A first conclusion of our study is that most of the alterations observed in obesity are unrelated to liver status. The correlations between alterations in fibrinogen or vWF and liver histology are insignificant when corrected for metabolic factors, such as BMI or VAT, which implies that the observed alterations are related to the common underlying metabolic features, but not to a specific contribution, of the fatty or inflamed liver. For many other factors studied, no consistent correlation with liver histology was observed, except for PAI-1. We can therefore conclude that in NAFLD and NASH, at least in obese patients, most of the prothrombotic factors are unaltered.
Few studies have assessed a large panel of coagulation factors in patients with NAFLD. Kotronen et al. found an increase in FVIII, FIX, FXI, and XII in a retrospective analysis of 54 patients with NAFLD, mostly diagnosed by MRS, compared to 44 controls. The differences remained significant after adjustment for metabolic factors. Assy et al. found an increase in protein C in relation to the degree of fibrosis in 15 patients with biopsy-proven NAFLD and 15 with NAS,H compared to chronic hepatitis C or healthy individuals. There was no correction for metabolic factors. Papatheodoridis et al. studied 60 biopsy-proven NAFLD patients, compared them to 90 chronic viral hepatitis patients, and found an increase in fibrinogen, protein S, and protein C in NAFLD. There was no correction for metabolic factors. They also showed a relation between NAFLD and the number of thrombotic risk factors, with the highest numbers in patients with NASH and fibrosis. Targher et al. studied 100 apparently healthy volunteers and found no differences between 35 NAFLD patients (based on US) and the no-NAFLD group after correction for VAT. Hence, most of the studies have low patient numbers or lack histological diagnosis.
In contrast to these studies, our study consecutively recruited a large series of patients with a wide range of BMI and other metabolic factors in whom there was no a priori suspicion of liver disease. Liver biopsy was performed in all patients who underwent bariatric surgery, and in patients not going to surgery, liver biopsy was proposed if there was any suspicion of NAFLD. This resulted in a large series of histologically characterized patients presenting the whole spectrum from normal liver to NASH and cirrhosis. The patients who ultimately appeared to have a histologically normal liver were considered to be an internal control group, avoiding the need to compose a matched control group (in which histological data are usually lacking). These methodological considerations strengthen the conclusion that, besides PAI-1, the liver is not contributing to the prothrombotic state associated with obesity. It might be worthwhile, in future studies, to include another type of control group consisting of nonobese patients, such as liver donor patients or patients undergoing elective abdominal surgery.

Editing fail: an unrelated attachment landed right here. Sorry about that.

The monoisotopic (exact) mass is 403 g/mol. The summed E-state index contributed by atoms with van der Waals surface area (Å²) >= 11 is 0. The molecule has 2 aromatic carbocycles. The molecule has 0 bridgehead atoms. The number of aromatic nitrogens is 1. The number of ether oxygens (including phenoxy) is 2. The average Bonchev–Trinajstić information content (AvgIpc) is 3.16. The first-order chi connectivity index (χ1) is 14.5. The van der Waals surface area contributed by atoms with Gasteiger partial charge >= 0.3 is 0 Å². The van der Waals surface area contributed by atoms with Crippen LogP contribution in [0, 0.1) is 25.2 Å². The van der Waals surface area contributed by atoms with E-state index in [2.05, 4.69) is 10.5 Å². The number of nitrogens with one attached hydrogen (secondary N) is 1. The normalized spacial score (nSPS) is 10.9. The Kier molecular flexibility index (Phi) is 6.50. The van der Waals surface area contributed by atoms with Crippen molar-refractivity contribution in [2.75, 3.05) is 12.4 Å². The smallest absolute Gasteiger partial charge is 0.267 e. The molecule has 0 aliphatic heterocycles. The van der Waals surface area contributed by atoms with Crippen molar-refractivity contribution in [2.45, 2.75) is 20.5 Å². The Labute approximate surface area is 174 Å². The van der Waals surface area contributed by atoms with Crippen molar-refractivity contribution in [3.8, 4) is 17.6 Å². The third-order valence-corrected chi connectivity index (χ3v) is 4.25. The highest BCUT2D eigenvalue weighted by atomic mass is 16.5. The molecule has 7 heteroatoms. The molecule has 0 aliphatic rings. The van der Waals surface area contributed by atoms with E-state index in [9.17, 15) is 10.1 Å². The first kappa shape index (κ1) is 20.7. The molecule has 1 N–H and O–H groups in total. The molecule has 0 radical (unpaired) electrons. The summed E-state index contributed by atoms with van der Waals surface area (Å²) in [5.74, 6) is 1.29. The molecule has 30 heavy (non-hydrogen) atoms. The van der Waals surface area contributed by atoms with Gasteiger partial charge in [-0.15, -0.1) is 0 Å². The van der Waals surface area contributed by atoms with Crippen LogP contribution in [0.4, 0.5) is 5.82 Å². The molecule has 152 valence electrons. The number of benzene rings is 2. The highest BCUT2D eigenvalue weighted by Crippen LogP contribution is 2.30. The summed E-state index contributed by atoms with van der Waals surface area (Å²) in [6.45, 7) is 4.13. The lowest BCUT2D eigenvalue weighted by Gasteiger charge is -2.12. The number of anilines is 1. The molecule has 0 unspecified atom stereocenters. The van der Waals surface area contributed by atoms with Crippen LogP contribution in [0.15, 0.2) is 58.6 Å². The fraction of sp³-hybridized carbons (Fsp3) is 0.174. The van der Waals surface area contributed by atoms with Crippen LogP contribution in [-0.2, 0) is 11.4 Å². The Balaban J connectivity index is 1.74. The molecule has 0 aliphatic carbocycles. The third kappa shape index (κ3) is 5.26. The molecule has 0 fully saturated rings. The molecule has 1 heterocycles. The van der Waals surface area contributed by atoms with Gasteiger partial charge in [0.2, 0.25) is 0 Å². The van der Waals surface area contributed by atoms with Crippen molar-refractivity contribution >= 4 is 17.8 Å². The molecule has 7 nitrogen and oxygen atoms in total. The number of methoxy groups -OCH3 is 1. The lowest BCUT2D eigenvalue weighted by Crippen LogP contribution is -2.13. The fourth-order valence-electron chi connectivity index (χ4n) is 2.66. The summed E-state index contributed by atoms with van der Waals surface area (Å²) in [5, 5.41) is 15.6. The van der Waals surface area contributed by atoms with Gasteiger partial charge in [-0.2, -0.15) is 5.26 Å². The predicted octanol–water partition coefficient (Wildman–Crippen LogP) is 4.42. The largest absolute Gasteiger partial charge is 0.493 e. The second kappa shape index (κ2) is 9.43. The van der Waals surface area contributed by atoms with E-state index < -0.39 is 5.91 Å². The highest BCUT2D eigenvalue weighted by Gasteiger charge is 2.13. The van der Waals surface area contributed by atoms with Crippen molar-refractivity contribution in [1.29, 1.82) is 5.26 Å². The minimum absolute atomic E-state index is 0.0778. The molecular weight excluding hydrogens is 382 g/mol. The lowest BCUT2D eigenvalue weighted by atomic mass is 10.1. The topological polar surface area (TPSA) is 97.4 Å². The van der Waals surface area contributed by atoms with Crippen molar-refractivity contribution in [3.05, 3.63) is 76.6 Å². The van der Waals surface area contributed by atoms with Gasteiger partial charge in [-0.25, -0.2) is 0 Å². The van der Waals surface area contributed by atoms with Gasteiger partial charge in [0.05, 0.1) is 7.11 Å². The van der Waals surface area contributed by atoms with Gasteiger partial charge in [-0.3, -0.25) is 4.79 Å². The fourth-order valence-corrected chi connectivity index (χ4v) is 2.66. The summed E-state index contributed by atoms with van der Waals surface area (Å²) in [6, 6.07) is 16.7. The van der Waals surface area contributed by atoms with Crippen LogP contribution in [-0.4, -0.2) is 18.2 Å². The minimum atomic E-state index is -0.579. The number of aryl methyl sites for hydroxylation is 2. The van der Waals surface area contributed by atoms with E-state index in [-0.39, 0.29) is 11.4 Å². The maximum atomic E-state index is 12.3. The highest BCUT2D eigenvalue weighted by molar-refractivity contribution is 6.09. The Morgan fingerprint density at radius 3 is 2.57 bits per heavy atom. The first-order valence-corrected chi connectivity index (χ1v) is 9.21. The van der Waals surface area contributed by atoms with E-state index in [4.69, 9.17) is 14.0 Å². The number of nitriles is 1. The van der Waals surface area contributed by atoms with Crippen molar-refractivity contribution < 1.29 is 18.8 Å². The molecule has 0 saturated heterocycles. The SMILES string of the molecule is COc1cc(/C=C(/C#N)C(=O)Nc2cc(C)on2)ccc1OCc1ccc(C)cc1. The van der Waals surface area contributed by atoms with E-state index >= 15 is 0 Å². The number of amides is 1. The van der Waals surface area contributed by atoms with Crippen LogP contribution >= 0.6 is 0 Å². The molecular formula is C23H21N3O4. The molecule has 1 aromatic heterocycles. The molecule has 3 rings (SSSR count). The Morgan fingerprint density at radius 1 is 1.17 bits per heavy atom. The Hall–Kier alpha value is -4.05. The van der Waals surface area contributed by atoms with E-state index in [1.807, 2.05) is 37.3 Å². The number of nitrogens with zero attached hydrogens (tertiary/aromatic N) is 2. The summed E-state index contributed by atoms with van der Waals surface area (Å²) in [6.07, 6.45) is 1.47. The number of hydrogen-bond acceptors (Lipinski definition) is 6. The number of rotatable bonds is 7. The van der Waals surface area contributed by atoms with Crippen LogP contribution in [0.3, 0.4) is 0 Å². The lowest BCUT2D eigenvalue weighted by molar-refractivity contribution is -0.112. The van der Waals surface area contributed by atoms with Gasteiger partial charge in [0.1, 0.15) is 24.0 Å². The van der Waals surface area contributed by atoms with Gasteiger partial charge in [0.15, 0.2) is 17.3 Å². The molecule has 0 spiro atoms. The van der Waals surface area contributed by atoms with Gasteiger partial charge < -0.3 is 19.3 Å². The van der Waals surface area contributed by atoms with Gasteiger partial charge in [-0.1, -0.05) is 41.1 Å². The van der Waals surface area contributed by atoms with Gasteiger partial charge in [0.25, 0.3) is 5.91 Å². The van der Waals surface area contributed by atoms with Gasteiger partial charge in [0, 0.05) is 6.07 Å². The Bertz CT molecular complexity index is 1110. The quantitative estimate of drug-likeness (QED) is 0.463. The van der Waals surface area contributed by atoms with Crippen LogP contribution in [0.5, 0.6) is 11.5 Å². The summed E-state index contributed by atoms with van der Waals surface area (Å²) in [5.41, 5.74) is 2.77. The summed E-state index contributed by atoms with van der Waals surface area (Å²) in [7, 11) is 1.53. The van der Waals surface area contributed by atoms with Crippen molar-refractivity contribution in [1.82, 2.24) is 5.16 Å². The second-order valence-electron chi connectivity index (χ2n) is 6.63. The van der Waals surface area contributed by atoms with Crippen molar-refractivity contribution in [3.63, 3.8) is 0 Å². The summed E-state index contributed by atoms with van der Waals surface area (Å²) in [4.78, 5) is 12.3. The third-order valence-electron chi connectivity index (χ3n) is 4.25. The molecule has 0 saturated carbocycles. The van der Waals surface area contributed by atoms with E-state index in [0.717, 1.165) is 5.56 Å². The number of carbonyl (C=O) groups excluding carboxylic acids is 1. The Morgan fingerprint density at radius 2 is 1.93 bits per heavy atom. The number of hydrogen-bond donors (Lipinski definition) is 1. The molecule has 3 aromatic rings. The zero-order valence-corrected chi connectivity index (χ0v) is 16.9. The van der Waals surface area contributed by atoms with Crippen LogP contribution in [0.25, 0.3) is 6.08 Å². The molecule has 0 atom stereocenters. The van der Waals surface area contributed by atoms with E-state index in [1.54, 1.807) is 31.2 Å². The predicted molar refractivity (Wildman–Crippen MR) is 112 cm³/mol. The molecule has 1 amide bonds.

A second conclusion of our study is that NAFLD is independently contributing to the increase in PAI-1, observed in obese patients, and that the increase in PAI-1 is related to histological severity, especially steatosis and NASH.
Literature data on PAI-1 are mostly, but not all, consistent with an increase in PAI-1 in relation to NAFLD. In the study of Targher et al., the link between NAFLD and PAI-1 disappeared after correction for VAT, suggesting that not the liver, but VAT was the main contributor to thrombophilia in the MetS. Also, in the study of Sookoian et al., studying 113 biopsy-proven NAFLD patients, compared to 102 age- and gender-matched controls without biopsy, and of Cigolini et al. (studying 31 NAFLD patients, based on US, with 32 controls) differences in PAI-1 disappeared upon correction for metabolic parameters. Not all studies corrected the associations for metabolic features. In the studies by Kotronen et al., Barbato et al. and Bruckert et al., the association of increased PAI-1 levels with NAFLD (based on MRS, US, or liver enzymes, respectively) remained significant after adjusting for different metabolic parameters. By contrast, Espino et al. found no differences in PAI-1 serum levels according to the presence or absence of NAFLD. In the latter study, histology was, however, only available in a small group of 50 morbidly obese patients and comparison was only made between patients with NAFLD versus patients without NAFLD.